Ranging from expected to unusual, these biophilic design patterns could incite various cognitive, physiological and psychological responses that regulate mood, stress levels and brain activity. Thus when carefully considered, the wide range of potential applications for biophilic patterns can be used to design spaces that enhance productivity, incite creativity, expedite healing, and improve the overall well-being of the workplace.

BIOPHILIA IN THE WORKPLACE | WHAT DO STUDIES TELL US?

Organic materials, natural lighting and views of nature inside Tujuan Gemilang’s office in Selangor, designed by WHBC Architects (Photo by Miriel Ko)

There is an increasing amount of research to suggest that biophilic design can improve productivity and well-being in the workplace. However, while productivity is most often measured through financial gains, well-being requires a more qualitative approach. With the help of Robertson Cooper, who developed a market-leading stress evaluation tool (ASSET), there are six essential components of workplace well-being: resources and communication, control, balanced workload, job security and change, work relationships and job condition.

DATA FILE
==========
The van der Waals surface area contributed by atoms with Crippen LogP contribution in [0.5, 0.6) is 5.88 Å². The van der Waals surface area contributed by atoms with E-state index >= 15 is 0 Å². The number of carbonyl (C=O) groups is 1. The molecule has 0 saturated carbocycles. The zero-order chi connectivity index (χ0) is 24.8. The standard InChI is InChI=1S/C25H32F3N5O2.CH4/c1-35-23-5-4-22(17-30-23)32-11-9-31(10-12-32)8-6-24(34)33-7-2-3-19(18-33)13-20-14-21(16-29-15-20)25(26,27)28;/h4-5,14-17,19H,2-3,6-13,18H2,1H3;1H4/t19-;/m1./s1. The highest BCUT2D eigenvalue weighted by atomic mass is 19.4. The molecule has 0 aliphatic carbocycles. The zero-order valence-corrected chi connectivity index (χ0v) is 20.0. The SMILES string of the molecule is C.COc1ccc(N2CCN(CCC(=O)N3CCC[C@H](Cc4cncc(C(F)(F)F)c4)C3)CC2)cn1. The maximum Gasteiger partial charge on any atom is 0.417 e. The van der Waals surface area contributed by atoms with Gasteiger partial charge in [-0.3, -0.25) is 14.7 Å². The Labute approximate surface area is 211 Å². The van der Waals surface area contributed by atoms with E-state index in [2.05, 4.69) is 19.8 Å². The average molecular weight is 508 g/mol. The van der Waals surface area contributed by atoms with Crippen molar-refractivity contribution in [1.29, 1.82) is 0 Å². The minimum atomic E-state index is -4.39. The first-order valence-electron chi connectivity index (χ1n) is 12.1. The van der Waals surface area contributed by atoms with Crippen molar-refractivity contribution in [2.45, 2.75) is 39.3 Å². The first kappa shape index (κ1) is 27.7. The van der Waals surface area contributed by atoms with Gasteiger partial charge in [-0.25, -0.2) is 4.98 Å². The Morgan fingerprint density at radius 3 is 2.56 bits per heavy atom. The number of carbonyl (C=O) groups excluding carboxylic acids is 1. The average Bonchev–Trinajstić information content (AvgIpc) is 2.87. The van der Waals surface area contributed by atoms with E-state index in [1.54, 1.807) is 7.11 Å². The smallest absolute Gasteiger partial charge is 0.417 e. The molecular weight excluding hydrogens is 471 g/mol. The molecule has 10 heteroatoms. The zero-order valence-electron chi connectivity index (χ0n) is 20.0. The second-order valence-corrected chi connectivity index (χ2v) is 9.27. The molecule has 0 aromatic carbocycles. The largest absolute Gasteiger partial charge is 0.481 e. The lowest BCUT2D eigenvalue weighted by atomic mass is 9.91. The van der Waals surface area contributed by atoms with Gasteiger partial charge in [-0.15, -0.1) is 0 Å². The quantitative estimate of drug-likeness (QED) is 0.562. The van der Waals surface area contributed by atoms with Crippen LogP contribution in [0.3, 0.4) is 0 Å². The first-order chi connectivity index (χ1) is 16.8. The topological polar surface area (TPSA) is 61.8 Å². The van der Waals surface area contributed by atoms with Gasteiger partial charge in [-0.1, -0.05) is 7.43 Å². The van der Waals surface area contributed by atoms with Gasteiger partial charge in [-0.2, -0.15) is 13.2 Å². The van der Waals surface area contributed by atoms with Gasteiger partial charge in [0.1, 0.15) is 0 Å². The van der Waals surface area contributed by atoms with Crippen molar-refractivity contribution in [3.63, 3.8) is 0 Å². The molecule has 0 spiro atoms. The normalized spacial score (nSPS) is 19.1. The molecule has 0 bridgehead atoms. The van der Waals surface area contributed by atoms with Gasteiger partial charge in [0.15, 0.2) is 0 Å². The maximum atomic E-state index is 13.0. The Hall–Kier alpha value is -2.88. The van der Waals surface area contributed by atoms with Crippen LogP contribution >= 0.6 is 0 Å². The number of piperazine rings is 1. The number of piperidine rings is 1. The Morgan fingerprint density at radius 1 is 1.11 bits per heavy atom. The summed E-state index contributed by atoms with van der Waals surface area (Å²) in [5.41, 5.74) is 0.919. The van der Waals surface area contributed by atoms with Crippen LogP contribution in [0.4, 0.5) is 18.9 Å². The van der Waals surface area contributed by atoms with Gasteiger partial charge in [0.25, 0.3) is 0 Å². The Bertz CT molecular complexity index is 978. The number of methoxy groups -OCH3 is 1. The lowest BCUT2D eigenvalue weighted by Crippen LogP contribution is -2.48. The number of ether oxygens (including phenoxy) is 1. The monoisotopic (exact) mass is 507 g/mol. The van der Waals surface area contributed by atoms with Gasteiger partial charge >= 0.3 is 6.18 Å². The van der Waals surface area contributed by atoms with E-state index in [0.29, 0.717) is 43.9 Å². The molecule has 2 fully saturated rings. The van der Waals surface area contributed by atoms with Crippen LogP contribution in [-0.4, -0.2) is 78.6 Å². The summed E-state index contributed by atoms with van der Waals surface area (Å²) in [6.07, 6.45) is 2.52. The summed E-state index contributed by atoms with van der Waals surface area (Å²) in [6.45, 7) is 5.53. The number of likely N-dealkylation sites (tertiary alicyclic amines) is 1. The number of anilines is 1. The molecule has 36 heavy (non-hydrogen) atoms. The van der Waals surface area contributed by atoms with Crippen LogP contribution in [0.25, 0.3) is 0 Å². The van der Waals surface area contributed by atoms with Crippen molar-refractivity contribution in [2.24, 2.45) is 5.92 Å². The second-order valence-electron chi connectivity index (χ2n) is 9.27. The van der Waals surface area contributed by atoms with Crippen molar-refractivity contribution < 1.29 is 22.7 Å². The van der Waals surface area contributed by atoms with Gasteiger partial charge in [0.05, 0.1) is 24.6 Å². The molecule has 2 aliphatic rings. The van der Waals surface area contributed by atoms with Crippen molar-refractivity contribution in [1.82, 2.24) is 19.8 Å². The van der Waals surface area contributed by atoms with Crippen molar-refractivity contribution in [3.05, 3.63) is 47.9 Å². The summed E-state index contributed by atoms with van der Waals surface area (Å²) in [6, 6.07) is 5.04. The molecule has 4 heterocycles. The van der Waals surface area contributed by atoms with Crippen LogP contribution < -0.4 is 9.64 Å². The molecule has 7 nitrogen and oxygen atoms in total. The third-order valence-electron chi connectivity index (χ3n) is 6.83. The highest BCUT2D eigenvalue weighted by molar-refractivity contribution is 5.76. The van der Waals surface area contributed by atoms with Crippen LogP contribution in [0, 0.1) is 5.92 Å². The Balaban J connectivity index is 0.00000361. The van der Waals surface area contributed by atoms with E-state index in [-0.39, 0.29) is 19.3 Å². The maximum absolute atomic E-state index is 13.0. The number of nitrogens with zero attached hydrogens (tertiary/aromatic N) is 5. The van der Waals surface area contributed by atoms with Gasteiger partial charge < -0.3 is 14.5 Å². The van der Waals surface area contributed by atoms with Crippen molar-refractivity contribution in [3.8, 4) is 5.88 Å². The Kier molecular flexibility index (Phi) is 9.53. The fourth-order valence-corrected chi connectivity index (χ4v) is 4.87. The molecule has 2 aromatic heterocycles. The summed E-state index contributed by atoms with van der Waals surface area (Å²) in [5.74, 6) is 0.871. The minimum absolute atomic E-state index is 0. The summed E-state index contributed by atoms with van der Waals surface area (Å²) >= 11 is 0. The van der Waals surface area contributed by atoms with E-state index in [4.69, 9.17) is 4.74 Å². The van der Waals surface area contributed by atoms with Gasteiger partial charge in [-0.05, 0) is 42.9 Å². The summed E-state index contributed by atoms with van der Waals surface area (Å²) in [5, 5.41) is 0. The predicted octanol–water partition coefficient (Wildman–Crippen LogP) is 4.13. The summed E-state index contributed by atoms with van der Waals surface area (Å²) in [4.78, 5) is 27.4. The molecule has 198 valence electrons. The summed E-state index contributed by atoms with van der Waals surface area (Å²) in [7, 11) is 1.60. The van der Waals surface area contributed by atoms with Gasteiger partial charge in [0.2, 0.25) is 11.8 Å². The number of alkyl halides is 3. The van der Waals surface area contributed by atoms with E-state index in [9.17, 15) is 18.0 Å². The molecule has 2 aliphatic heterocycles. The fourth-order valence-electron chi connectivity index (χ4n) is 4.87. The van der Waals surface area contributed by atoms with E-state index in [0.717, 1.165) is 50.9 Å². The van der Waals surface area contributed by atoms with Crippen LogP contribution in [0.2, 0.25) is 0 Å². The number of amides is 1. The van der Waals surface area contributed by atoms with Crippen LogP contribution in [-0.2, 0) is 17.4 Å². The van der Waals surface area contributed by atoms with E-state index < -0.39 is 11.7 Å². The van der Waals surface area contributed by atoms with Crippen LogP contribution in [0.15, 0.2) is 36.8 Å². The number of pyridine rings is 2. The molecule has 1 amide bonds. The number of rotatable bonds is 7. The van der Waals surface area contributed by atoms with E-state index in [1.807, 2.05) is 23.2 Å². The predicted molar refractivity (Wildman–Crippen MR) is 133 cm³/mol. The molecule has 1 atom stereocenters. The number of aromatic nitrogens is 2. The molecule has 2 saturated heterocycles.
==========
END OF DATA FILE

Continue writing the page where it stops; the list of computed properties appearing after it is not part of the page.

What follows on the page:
Evaluated more simply into the three scales of happiness, inspiration and enthusiasm, Human Spaces completed an online survey of 7,600 office workers across 16 different countries in Europe, North America, the Middle East and Asia. One of the first studies to take a global perspective on biophilia in the workplace, The Global Impact of Biophilic Design in the Workplace suggests that not only do existing design practices have a significant impact on workers but also the relationship between biophilia and well-being is not globally standard.xiii